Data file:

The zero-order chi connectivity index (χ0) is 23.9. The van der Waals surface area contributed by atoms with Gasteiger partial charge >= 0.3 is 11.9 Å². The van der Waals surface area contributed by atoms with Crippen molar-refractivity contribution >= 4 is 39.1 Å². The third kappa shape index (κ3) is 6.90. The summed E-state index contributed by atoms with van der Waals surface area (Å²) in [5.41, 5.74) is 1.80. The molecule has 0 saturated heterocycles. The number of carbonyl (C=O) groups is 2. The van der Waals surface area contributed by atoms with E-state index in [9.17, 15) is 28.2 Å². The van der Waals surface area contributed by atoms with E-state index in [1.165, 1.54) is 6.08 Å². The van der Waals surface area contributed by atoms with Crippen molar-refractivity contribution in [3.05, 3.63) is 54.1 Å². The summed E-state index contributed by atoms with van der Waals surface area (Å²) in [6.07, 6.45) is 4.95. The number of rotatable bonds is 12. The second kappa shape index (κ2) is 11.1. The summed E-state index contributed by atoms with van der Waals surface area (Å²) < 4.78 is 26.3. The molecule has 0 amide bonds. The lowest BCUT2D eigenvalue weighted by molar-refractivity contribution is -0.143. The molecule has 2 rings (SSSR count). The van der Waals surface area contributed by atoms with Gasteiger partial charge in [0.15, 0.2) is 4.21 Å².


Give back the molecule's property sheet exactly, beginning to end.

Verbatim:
The zero-order chi connectivity index (χ0) is 23.9. The van der Waals surface area contributed by atoms with Gasteiger partial charge >= 0.3 is 11.9 Å². The van der Waals surface area contributed by atoms with Crippen molar-refractivity contribution >= 4 is 39.1 Å². The third kappa shape index (κ3) is 6.90. The summed E-state index contributed by atoms with van der Waals surface area (Å²) in [5.41, 5.74) is 1.80. The molecule has 0 saturated heterocycles. The number of carbonyl (C=O) groups is 2. The van der Waals surface area contributed by atoms with E-state index in [9.17, 15) is 28.2 Å². The van der Waals surface area contributed by atoms with E-state index in [1.165, 1.54) is 6.08 Å². The van der Waals surface area contributed by atoms with Crippen molar-refractivity contribution in [3.05, 3.63) is 54.1 Å². The summed E-state index contributed by atoms with van der Waals surface area (Å²) in [6.07, 6.45) is 4.95. The number of rotatable bonds is 12. The second kappa shape index (κ2) is 11.1. The summed E-state index contributed by atoms with van der Waals surface area (Å²) < 4.78 is 26.3. The molecule has 0 amide bonds. The lowest BCUT2D eigenvalue weighted by molar-refractivity contribution is -0.143. The molecule has 2 rings (SSSR count). The van der Waals surface area contributed by atoms with Gasteiger partial charge in [0.15, 0.2) is 4.21 Å².